Tao Kurihara offered up two words to describe her collection. “Flowing journey,” she said, with a giggle and shrug, while brushing off any idea of a particular destination. Rather than pillage some far-off locale for inspiration, Kurihara chose to wardrobe the traveling set. And what a trip it was — a whimsical and wonderful mash-up of ideas, including cushy rhinestone-encrusted slippers paired with argyle socks, no less.

In Kurihara’s world, dressing the modern-day nomad translates to a whole lot of bunching, swaddling and volume — a usual m.o., seen here in denim knotted and wrapped around the body to create droopy tops and tanks — not to mention a serious pocket emphasis. Pockets came in giant pouch shapes, spilling out from the hips, waists and backs; one abbreviated mini even looked entirely pieced together from pouches, creating a scallop-like silhouette at the hem. Larger sacks still, resembling baby slings, were slung across puff-sleeve blouses. As for the delightful pastiche of prints and fabrics, including lace, velvet and tartan wools, perhaps there’s a cue in the closing melody Kurihara chose: Rodgers and Hammerstein’s “My Favorite Things” from “The Sound of Music.”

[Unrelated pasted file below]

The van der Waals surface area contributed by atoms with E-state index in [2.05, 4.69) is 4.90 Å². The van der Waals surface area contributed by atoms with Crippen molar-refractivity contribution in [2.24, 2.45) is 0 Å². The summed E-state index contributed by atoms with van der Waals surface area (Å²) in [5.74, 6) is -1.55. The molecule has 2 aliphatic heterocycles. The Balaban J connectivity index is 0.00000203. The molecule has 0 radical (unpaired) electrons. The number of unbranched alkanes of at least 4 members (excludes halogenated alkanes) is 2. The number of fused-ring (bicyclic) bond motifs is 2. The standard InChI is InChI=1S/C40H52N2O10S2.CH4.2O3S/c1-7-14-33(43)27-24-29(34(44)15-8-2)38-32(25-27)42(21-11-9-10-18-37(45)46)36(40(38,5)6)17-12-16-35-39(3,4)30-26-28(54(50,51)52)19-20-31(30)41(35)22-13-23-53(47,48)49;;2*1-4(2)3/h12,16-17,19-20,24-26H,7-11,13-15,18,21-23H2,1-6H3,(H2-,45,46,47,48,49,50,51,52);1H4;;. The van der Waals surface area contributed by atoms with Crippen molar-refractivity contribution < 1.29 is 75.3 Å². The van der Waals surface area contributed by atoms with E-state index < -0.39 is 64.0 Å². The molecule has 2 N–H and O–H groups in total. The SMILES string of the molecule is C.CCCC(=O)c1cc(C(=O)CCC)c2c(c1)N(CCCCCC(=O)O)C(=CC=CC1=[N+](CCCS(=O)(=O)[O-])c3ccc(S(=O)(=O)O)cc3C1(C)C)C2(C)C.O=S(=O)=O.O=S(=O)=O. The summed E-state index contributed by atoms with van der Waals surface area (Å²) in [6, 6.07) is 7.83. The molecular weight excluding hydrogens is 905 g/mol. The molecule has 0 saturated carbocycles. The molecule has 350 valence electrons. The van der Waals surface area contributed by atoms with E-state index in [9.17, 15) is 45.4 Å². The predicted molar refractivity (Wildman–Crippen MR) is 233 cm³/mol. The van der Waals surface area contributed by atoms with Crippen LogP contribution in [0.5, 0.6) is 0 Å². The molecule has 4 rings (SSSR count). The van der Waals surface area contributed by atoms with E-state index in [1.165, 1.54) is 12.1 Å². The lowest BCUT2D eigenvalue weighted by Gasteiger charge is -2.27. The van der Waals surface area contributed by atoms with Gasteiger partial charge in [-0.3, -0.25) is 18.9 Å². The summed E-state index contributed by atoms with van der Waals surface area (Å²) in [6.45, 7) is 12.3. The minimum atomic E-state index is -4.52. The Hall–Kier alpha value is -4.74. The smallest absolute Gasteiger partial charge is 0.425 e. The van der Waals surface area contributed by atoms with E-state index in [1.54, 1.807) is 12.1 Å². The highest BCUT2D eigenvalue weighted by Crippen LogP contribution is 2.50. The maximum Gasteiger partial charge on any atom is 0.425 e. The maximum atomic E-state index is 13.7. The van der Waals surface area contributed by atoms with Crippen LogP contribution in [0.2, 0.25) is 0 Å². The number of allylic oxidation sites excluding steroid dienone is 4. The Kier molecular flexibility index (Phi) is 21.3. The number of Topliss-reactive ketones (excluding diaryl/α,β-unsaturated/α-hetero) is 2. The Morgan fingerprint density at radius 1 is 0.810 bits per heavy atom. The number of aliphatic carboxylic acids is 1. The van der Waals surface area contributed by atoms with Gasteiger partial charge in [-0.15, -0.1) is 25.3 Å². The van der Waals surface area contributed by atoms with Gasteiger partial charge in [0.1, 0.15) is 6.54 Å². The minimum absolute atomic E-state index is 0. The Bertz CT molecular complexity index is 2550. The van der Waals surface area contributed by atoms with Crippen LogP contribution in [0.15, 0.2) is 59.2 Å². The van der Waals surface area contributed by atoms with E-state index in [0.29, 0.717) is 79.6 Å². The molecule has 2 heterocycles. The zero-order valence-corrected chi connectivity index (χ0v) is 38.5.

Tao Kurihara offered up two words to describe her collection. “Flowing journey,” she said, with a giggle and shrug, while brushing off any idea of a particular destination. Rather than pillage some far-off locale for inspiration, Kurihara chose to wardrobe the traveling set. And what a trip it was — a whimsical and wonderful mash-up of ideas, including cushy rhinestone-encrusted slippers paired with argyle socks, no less.

In Kurihara’s world, dressing the modern-day nomad translates to a whole lot of bunching, swaddling and volume — a usual m.o., seen here in denim knotted and wrapped around the body to create droopy tops and tanks— not to mention a serious pocket emphasis. Pockets came in giant pouch shapes, spilling out from the hips, waists and backs; one abbreviated mini even looked entirely pieced together from pouches, creating a scallop-like silhouette at the hem. Larger sacks still, resembling baby slings, were slung across puff-sleeve blouses. As for the delightful pastiche of prints and fabrics, including lace, velvet and tartan wools, perhaps there’s a cue in the closing melody Kurihara chose: Rodgers and Hammerstein’s “My Favorite Things” from “The Sound of Music.”

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